La Vila Roman city extent revealed by water project in Villajoysa.

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A RECENT project carried out by the water company Aguagest, in the town of Villajoyosa, has revealed the existence of a Roman city much bigger than previously thought. Bore holes made by Aguagest in carrying out surveys prior to undergoing works, have now for the first time revealed the extent of the old city.

The works are to create two metre storm drains to protect the town, and the digging of 15 boreholes as a prelude to the main works revealed the extent of the old city. The presence of such a site had long been suspected amongst archaeologists, who had been searching for the last 500 years to rediscover what records showed to be a substantial settlement in the area.

The city was called Allon, and was the capital of the Marina Baixa area under Roman rule. In AD 74 the Emperor Vespasian gave city status to Allon, indicating its importance. Allon ruled over other settlements such as Alfas del Pi and Altea, where there has been discovered evidence of rural estates and mansions.

The importance of Allon for trade is reflected in records showing a cohort (500 legionaries) was stationed in the vicinity to guard the city. Excavations have also produced evidence of two graveyards from the ancient city, which were in constant use for a thousand years from Roman time.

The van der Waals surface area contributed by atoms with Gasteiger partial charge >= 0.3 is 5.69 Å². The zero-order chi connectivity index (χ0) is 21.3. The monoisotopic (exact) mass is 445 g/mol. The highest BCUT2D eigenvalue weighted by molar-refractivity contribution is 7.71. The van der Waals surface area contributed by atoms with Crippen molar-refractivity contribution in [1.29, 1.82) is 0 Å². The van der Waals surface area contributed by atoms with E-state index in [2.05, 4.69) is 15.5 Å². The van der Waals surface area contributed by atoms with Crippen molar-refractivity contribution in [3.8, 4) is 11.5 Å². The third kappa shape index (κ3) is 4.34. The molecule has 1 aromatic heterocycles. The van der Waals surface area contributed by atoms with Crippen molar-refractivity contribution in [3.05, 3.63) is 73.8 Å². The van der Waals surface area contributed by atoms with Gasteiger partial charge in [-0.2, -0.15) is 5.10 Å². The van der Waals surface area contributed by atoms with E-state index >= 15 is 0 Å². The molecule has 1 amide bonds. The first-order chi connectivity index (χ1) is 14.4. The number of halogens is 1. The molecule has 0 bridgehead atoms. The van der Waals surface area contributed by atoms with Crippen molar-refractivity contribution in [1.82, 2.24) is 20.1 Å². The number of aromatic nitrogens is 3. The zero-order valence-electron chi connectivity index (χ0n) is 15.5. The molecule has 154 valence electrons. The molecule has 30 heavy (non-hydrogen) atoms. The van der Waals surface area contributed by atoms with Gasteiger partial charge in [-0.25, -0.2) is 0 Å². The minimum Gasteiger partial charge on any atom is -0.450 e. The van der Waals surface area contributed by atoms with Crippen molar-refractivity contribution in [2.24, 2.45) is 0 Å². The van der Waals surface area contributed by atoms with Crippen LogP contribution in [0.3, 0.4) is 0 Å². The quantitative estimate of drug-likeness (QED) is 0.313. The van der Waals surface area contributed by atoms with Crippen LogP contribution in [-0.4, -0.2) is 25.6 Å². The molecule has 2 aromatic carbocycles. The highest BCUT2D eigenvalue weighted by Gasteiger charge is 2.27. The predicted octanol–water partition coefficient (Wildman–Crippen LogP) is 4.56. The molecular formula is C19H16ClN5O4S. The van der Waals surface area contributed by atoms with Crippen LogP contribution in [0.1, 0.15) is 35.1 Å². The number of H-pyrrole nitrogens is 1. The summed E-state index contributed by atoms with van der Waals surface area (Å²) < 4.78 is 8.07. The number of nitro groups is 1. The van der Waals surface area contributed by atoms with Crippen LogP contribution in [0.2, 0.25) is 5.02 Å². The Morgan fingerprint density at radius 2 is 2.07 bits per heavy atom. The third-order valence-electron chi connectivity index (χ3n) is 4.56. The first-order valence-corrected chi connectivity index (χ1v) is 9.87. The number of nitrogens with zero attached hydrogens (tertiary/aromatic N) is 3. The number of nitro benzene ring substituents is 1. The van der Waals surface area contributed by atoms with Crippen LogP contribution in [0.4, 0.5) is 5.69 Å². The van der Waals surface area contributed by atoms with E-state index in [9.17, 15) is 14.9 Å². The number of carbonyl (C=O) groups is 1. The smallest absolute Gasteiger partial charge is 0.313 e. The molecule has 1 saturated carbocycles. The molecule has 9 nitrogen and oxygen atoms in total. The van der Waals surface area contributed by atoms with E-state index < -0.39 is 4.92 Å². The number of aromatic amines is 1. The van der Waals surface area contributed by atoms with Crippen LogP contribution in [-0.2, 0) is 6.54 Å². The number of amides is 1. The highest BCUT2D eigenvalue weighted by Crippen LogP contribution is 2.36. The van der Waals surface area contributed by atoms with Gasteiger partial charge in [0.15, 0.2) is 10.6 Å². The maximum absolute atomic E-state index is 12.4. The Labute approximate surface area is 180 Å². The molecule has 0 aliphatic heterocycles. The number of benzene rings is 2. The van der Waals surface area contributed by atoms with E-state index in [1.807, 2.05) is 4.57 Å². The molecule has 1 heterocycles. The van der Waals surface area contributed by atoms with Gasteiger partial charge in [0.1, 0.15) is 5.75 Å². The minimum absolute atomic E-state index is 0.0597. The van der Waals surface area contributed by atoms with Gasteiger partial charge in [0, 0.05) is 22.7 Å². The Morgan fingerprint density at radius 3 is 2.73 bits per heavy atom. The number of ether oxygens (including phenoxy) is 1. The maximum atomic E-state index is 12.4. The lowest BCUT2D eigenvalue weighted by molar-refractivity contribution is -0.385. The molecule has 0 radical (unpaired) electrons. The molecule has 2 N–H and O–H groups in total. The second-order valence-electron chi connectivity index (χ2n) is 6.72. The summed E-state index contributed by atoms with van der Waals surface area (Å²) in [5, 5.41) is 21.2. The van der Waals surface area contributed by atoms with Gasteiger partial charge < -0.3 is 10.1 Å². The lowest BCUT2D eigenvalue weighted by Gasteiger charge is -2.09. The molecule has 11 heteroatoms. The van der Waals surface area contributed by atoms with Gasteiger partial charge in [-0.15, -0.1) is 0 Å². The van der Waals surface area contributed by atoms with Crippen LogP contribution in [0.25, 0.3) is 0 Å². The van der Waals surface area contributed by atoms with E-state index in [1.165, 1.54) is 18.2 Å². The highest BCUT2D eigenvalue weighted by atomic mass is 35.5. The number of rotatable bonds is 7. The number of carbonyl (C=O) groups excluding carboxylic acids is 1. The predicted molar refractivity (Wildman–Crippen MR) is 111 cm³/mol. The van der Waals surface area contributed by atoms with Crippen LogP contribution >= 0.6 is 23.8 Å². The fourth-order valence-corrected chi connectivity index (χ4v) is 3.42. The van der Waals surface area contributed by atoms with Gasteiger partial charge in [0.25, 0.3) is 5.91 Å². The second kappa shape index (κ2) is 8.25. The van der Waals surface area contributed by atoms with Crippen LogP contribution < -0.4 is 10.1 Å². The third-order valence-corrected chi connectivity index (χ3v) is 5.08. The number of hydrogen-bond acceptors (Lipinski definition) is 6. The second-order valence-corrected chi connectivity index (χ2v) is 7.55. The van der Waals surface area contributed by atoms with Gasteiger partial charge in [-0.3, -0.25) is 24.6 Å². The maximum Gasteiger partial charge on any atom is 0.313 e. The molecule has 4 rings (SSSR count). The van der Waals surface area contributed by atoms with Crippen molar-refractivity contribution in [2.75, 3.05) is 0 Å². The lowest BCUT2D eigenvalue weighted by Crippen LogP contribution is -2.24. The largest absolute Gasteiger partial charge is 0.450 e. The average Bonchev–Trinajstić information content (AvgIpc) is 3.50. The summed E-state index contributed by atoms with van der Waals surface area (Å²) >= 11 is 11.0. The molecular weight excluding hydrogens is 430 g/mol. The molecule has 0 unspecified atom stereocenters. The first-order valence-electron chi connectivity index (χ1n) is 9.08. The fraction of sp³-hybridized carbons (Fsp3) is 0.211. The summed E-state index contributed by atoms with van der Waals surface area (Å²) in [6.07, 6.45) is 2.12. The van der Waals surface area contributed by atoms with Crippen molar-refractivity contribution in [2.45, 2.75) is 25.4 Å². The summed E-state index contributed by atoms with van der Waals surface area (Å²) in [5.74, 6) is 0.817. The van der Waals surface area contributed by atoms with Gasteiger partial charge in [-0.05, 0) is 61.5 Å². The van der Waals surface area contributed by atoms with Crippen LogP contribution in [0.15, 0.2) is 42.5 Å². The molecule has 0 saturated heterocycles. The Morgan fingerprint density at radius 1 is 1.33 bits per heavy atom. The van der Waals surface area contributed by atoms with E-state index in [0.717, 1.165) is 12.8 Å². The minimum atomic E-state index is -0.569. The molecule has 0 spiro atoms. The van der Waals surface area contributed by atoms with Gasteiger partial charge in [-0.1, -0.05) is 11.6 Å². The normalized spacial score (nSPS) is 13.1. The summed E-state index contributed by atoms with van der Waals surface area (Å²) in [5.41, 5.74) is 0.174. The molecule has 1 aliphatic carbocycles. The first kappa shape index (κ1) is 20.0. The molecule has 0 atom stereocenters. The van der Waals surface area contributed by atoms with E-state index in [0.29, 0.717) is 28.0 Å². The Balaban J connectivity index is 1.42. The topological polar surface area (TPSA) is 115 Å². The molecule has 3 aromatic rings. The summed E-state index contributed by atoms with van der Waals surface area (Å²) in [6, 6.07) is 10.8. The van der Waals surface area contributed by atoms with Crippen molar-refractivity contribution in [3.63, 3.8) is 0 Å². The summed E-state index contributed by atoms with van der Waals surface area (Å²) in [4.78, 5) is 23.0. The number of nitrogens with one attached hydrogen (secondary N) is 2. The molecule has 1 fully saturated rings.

Modern day excavations by the town have been ongoing since 1996, but the recent discovery sheds much light on what had previously only been the subject of speculation, in that the ancient city extended beyond its walls with a settlement existing outside the old protective battlements.

The city actually predated Roman times as researchers have come across references to a city in this area known by its Greek name of Alonis. Architectural riches are alive and well, and thanks to the works of the heritage departments of all of the Marina Baixa and Alta towns, are constantly being unearthed in the area.

The Costa Blanca really is more than skyscrapers and mass tourism; it is a rich source of history.

By Paul Deed

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